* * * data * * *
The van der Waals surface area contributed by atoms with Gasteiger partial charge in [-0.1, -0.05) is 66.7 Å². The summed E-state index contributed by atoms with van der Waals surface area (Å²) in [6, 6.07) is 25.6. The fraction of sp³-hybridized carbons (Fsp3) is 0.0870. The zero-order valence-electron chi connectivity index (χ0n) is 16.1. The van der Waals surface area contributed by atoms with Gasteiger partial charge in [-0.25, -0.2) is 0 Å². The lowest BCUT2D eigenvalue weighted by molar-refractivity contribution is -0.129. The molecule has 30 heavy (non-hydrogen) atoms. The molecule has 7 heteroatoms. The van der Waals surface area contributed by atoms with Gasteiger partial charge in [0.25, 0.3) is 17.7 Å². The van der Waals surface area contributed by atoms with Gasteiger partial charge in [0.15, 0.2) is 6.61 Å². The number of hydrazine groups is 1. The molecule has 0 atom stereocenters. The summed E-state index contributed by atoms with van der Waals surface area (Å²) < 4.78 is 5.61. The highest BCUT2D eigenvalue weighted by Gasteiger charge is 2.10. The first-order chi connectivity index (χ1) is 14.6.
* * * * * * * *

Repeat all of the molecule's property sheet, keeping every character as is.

The van der Waals surface area contributed by atoms with Gasteiger partial charge in [-0.1, -0.05) is 66.7 Å². The summed E-state index contributed by atoms with van der Waals surface area (Å²) in [6, 6.07) is 25.6. The fraction of sp³-hybridized carbons (Fsp3) is 0.0870. The zero-order valence-electron chi connectivity index (χ0n) is 16.1. The van der Waals surface area contributed by atoms with Gasteiger partial charge in [-0.25, -0.2) is 0 Å². The lowest BCUT2D eigenvalue weighted by molar-refractivity contribution is -0.129. The molecule has 30 heavy (non-hydrogen) atoms. The molecule has 7 heteroatoms. The van der Waals surface area contributed by atoms with Gasteiger partial charge in [0.25, 0.3) is 17.7 Å². The van der Waals surface area contributed by atoms with Gasteiger partial charge in [0.15, 0.2) is 6.61 Å². The number of hydrazine groups is 1. The molecule has 0 atom stereocenters. The summed E-state index contributed by atoms with van der Waals surface area (Å²) < 4.78 is 5.61. The highest BCUT2D eigenvalue weighted by Gasteiger charge is 2.10. The first-order chi connectivity index (χ1) is 14.6.